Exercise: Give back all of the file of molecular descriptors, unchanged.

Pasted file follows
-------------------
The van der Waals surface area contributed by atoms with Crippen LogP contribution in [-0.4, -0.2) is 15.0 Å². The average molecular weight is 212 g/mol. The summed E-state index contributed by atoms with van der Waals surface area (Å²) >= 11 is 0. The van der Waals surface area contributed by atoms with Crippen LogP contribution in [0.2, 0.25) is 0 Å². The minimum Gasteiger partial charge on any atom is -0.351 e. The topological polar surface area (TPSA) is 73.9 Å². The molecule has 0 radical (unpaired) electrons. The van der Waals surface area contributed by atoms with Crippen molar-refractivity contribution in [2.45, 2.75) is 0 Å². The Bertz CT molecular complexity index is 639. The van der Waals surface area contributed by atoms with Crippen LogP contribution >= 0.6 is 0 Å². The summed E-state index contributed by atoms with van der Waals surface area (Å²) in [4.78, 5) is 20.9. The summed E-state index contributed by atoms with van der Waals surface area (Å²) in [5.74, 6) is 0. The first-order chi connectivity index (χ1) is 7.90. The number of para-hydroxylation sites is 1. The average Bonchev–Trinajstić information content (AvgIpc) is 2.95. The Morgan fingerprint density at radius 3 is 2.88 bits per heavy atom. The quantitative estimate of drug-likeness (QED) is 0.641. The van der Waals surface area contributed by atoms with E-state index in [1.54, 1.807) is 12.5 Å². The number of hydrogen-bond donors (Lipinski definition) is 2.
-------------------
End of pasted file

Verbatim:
The van der Waals surface area contributed by atoms with Crippen LogP contribution in [-0.4, -0.2) is 15.0 Å². The average molecular weight is 212 g/mol. The summed E-state index contributed by atoms with van der Waals surface area (Å²) >= 11 is 0. The van der Waals surface area contributed by atoms with Crippen LogP contribution in [0.2, 0.25) is 0 Å². The minimum Gasteiger partial charge on any atom is -0.351 e. The topological polar surface area (TPSA) is 73.9 Å². The molecule has 0 radical (unpaired) electrons. The van der Waals surface area contributed by atoms with Crippen molar-refractivity contribution in [2.45, 2.75) is 0 Å². The Bertz CT molecular complexity index is 639. The van der Waals surface area contributed by atoms with Crippen LogP contribution >= 0.6 is 0 Å². The summed E-state index contributed by atoms with van der Waals surface area (Å²) in [4.78, 5) is 20.9. The summed E-state index contributed by atoms with van der Waals surface area (Å²) in [5.74, 6) is 0. The first-order chi connectivity index (χ1) is 7.90. The number of para-hydroxylation sites is 1. The average Bonchev–Trinajstić information content (AvgIpc) is 2.95. The Morgan fingerprint density at radius 3 is 2.88 bits per heavy atom. The quantitative estimate of drug-likeness (QED) is 0.641. The van der Waals surface area contributed by atoms with E-state index in [1.54, 1.807) is 12.5 Å². The number of hydrogen-bond donors (Lipinski definition) is 2.